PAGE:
Spiritual Care Chaplains are clinically trained spiritual care providers who offer support to patients and their families, 24 hours a day, 7 days a week

BHC Collaborative funding greatly expanded our ability to support trauma patients in the emergency room and the hospital. With 12 board-certified chaplains, we are now able to have one chaplain just for trauma patients. Spiritual care supports about 13,000 patients a year, with 15% in Comer Children’s Hospital.

For patients under age 19 who have been injured from violence, HHP-C offers online and community-based services including intensive case management and group sessions for young people with violent injuries. HHP-C has people who can go with patients to medical appointments, school and court. They offer family support, advocacy and more.

REACT (Recovery & Empowerment After Community Trauma) provides mental healthcare for children and young adult (18 to 25 years) trauma patients who are affected by community violence and who may or may not have been injured. Patients are evaluated and, if needed, referred for trauma-informed therapy. There are also services for the caregivers of patients.

From October 2021 to September 2022, REACT and HHP-C served 512 children, adolescents, and adult family members affected by trauma, including 260 violently injured patients of all ages at UChicago Medicine. REACT and HHP-C served a record number of violently injured children and adolescents this year: 196 patients aged 19 or under received outreach, support, and/or psychoeducation. This is compared to 176 patients in 2020 and 165 in 2021.

BHC Collaborative Grants

The BHC Collaborative grants helped three community organizations serve more people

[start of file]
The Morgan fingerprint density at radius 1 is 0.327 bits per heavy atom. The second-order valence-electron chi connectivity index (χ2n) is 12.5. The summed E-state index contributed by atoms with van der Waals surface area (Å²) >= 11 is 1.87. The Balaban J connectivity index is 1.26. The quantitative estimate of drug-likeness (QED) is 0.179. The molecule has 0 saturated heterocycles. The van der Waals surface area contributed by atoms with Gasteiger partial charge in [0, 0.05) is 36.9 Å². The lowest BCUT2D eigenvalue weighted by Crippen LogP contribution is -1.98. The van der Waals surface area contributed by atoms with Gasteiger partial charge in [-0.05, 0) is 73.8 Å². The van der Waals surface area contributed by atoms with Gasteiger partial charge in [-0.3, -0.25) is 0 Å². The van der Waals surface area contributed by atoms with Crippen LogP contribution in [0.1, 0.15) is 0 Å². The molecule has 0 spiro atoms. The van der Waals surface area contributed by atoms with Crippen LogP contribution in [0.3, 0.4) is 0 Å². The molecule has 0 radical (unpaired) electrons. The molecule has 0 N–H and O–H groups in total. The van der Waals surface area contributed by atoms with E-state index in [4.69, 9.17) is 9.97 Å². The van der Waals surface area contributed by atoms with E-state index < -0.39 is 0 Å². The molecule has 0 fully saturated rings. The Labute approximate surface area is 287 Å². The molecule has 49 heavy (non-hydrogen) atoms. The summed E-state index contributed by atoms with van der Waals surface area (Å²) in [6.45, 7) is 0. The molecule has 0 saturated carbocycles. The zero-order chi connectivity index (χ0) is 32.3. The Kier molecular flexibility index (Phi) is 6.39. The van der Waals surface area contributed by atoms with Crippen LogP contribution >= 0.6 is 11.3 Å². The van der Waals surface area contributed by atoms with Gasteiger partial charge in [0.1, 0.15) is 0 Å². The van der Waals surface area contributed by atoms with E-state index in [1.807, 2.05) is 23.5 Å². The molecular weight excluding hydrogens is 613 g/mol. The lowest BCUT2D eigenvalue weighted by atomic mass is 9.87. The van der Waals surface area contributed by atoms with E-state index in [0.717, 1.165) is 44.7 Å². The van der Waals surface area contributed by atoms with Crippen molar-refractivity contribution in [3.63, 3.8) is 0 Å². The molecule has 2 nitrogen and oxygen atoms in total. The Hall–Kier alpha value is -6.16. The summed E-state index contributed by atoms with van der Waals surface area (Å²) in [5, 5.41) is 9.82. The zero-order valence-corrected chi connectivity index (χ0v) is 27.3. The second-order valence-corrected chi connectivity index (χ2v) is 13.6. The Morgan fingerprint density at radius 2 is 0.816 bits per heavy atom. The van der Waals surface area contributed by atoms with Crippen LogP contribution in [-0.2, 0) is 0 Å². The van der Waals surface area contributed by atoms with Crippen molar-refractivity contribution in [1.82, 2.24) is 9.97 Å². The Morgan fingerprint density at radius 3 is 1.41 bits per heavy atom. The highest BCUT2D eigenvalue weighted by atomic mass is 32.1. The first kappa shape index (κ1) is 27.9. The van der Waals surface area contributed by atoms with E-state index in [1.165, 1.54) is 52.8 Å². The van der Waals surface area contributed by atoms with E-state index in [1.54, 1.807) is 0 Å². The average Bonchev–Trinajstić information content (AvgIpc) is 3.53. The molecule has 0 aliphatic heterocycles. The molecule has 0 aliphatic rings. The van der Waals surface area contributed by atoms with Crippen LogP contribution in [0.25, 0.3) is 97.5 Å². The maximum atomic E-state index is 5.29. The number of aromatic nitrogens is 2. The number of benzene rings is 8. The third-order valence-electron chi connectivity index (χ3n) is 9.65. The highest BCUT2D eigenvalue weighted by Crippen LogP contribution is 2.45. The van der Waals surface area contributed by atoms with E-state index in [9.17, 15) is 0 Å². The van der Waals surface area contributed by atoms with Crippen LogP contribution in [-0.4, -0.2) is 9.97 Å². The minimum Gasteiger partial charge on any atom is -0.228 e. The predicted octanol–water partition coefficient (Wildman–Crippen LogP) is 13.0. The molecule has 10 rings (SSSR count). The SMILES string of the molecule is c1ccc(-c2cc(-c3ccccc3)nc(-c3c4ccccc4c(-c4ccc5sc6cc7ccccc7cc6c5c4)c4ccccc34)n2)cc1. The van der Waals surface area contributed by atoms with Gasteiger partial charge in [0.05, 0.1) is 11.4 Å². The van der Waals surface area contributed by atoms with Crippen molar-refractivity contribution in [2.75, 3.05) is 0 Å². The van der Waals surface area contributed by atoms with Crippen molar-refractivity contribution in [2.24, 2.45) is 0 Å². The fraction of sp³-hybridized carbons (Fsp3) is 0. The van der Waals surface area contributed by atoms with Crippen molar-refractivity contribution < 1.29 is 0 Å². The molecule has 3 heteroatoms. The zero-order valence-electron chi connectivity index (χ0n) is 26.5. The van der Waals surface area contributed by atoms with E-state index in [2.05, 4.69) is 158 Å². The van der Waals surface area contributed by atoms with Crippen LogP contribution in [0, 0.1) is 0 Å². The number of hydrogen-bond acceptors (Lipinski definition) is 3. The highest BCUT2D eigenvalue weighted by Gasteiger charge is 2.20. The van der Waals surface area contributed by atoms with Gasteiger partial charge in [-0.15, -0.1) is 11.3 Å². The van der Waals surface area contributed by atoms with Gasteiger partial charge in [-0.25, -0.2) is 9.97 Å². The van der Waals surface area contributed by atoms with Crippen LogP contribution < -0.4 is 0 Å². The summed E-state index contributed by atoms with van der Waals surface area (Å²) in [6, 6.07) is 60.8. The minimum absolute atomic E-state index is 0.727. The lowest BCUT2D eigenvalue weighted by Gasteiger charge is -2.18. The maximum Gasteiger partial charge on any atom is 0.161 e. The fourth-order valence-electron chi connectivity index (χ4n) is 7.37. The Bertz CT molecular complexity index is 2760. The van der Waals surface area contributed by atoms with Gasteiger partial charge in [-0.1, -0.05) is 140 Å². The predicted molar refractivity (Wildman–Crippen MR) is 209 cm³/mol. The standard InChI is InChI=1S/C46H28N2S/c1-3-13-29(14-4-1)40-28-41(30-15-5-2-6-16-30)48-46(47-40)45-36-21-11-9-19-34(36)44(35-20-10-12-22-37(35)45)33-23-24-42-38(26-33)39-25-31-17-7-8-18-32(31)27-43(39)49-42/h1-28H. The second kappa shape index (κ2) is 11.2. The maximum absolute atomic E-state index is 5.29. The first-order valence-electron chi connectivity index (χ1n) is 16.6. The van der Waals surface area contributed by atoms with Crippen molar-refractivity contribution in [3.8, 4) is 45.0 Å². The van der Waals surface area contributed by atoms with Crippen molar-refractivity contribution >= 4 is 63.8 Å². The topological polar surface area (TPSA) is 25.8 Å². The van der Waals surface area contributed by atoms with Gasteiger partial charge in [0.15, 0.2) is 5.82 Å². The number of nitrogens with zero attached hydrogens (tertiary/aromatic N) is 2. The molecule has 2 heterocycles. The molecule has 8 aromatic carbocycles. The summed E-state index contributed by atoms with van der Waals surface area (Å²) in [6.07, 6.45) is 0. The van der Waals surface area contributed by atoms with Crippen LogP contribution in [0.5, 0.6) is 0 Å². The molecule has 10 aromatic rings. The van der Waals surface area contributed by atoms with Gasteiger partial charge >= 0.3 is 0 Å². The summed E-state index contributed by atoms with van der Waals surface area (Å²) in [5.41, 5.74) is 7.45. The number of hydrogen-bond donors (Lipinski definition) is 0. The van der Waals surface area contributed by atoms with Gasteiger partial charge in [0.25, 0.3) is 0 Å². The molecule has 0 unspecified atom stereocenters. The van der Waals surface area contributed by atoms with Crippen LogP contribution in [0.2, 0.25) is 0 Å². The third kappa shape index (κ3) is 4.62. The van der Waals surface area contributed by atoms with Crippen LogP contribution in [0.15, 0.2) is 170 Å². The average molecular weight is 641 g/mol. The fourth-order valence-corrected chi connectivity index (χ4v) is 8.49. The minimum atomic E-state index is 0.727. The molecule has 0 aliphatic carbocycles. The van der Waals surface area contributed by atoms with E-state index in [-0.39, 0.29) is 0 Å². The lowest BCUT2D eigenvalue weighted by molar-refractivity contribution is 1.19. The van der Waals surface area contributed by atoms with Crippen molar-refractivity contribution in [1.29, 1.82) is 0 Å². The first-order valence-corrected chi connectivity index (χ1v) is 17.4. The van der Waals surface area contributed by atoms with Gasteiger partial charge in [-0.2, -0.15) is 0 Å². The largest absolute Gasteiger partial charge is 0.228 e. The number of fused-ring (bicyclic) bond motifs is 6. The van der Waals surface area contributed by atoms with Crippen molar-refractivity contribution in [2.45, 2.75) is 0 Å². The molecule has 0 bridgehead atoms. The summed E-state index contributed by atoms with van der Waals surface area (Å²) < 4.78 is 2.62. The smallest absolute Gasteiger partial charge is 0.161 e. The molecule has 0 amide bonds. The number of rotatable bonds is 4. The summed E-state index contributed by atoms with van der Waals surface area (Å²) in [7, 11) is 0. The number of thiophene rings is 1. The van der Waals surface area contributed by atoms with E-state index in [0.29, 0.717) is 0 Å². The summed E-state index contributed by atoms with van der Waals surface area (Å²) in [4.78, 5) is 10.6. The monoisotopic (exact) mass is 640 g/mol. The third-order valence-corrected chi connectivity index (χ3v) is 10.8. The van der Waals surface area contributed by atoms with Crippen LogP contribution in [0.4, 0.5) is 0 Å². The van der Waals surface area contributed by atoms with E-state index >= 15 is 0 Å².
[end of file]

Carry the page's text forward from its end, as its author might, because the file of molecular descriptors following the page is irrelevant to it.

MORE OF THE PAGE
Bright Star Community Outreach (BSCO) — This grant supported BSCO’s CARE (Care and Resilient Environment) Room to help high school students with trauma. In the CARE Rooms, students can talk to a trained counselor or sit quietly.

Centers for New Horizons — Funding provided more access to trauma care and services related to health and wellness, workforce development, and supportive services. Support services include help with transportation, funerals, child care, education, and housing. It also allows Centers to provide one-on-one and weekly counseling sessions for youth affected by violence.

Gary Comer Youth Center — The funding helped add more clinical and community services around trauma resiliency and restorative justice practices. These will help young people and families recover from the immediate and long-lasting effects of trauma.

Funding from the Southland RISE grant is critical for the Male Mogul Initiative because these funds help us to continue to positively transform the way young men live and lead in their communities through leadership and entrepreneurship development.

Walter Mendenhall, Executive Director, Male Mogul Initiative Inc. NFP (2022 Southland RISE grant recipient)
Southland RISE

Working with South Side communities to keep kids safe

Southland RISE (Resilience Initiative to Strengthen and Empower), is a partnership of the trauma recovery programs from the University of Chicago Medicine and Advocate Health Care. In 2022, Southland RISE awarded $150,000 to 18 community-based organizations for their summer programs, which focused on such areas as leadership, sailing, storytelling, civic engagement, street outreach and more. Many of the programs work to support mental health, build trauma resiliency and teach skills to stop violence.

In the past four years, Southland RISE has awarded more than $500,000 to grassroots organizations on the South Side.

The grant recipients for 2022 were:

To learn more about one of the Southland RISE grant recipients, the Male Mogul Initiative, read here.

Twenty years from now, they will tell the story of how we worked with community partners, researchers, and experts in the field to create a comprehensive approach that finally reduced violence.

Franklin Cosey-Gay, PhD, MPH, Director,
Violence Recovery Program